DriverSide raises $5.3 million

Chris Caceres · March 12, 2009 · Short URL:

Don't want to risk buying a new car in this economy? DriverSide helps keep your old car running

 It’s no doubt the auto industry is failing.  Just a few weeks ago, the price tag to bailout Chrysler and General Motors, jumped to $39 billion, as the automakers asked for $14 billion extra in government aid.  It’s plain and simple, people are not buying cars.  Instead, they are doing everything they can to maintain the ones they already have.   

DriverSide, which is figuring out ways to work with this undeniable fact, has secured $5.3 million in additional funding.  This series B round, led by new investor Allegis Capital with participation from Catamount Ventures, brings the company's total venture capital funding to $8.4 million.

According to a survey conducted by DriverSide and Kelton Research, 82 percent of Americans are holding on to their cars longer than they originally intended.   DriverSide has built its concept around this.  

DriverSide, which is currently in Beta stage, seeks to help car owners.  The service is free and allows a user to easily select which automobile they own and based on that selection, gives information on what the user can do with that car.  DriverSide’s current categories include, Service Your Car, What’s it Worth?, Parts & Accessories, New & Used Autos for Sale, and Sell Your Car (for free).  

 A neat feature is DriverSide’s, Pre Service Report.  Here it allows you to select a service such as, Brake Service, and gives you a quote of what you should pay to service your car.  This quote is then based on the model of your vehicle, along with the zip code you live in.  Along with the report, DriverSide provides listings of local mechanics and their contact information.

In addition to the funding news, DriverSide announced a partnership with Integrated Services, makers of the software LubeSoft, which is basically a software based management system for lube shops.  Integrated Services operates in 2,500 locations around the US, according to DriverSide.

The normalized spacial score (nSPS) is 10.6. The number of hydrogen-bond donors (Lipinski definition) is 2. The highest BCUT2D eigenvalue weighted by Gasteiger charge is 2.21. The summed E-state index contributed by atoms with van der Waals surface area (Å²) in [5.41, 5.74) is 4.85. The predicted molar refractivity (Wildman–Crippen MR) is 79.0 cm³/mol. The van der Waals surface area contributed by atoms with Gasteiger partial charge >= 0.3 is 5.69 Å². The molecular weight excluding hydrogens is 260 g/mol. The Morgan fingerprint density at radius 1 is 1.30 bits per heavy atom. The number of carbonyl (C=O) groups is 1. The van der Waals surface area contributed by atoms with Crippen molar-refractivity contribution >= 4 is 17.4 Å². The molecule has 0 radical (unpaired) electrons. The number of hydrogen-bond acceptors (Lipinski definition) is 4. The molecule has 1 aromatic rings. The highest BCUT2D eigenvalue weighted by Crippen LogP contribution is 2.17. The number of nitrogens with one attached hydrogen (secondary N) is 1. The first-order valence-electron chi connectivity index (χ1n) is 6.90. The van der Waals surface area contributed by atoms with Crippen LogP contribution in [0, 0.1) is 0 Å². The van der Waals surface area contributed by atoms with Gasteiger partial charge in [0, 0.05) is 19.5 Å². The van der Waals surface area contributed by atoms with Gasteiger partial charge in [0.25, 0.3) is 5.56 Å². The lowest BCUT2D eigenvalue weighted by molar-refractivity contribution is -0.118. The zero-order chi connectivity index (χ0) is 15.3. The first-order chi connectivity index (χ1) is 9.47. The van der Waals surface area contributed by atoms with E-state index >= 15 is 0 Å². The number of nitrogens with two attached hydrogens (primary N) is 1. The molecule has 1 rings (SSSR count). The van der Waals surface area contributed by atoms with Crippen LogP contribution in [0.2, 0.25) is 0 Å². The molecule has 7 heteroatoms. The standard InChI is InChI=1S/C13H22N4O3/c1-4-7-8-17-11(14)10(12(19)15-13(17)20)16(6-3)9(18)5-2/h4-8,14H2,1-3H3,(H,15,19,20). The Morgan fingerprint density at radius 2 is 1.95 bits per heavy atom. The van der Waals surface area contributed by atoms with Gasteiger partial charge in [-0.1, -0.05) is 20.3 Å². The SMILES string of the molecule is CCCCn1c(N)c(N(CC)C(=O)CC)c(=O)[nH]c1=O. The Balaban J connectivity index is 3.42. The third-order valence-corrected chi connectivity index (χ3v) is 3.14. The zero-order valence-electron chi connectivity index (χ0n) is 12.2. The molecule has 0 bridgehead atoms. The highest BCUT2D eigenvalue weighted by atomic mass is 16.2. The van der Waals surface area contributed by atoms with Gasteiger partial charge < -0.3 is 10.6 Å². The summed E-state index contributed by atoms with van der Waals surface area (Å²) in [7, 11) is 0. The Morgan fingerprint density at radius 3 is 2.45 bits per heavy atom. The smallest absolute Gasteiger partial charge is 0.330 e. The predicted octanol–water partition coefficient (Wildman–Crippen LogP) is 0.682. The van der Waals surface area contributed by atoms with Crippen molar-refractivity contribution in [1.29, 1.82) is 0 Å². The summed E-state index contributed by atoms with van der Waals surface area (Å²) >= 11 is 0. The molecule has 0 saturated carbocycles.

DriverSide, which isn’t exactly profitable yet, will use the funding to invest in expansion of its business services.  The company will invest in creating revenue-generating partnerships with auto-repair shops looking to reach car owners.  

Founded in 2007, DriverSide isn’t the first Web 2.0 auto company raising cash.  Just earlier this year,, a provider of online auto sales, raised an outstanding $37.4 million, to innovate the way in which cars are sold in today’s failing auto industry.  

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Zag ( has created a better way to buy a car. Zag operates a robust auto shopping, research and pricing technology platform that saves buyers money by concentrating group buying power, while providing a superior car buying experience by connecting buyers with select dealers that provide great upfront pricing and a no-hassle delivery process. Zag provides its platform on a private-label basis to affinity buying groups, such as USAA, 14 AAA motoring clubs,, Capital One Auto Finance, American Express and Administaff. The company's approach to the car buying and selling process is garnering awards - Entretech gave Zag its 2008 Entrepreneurship Award for emerging companies, InfoWorld designated Zag's platform as one of the 100 most innovative corporate IT solutions for 2006, and Entrepreneur Magazine named Zag in its 2006 "Hot 100" list of the fastest-growing companies.  Zag is based in Santa Monica, Calif.

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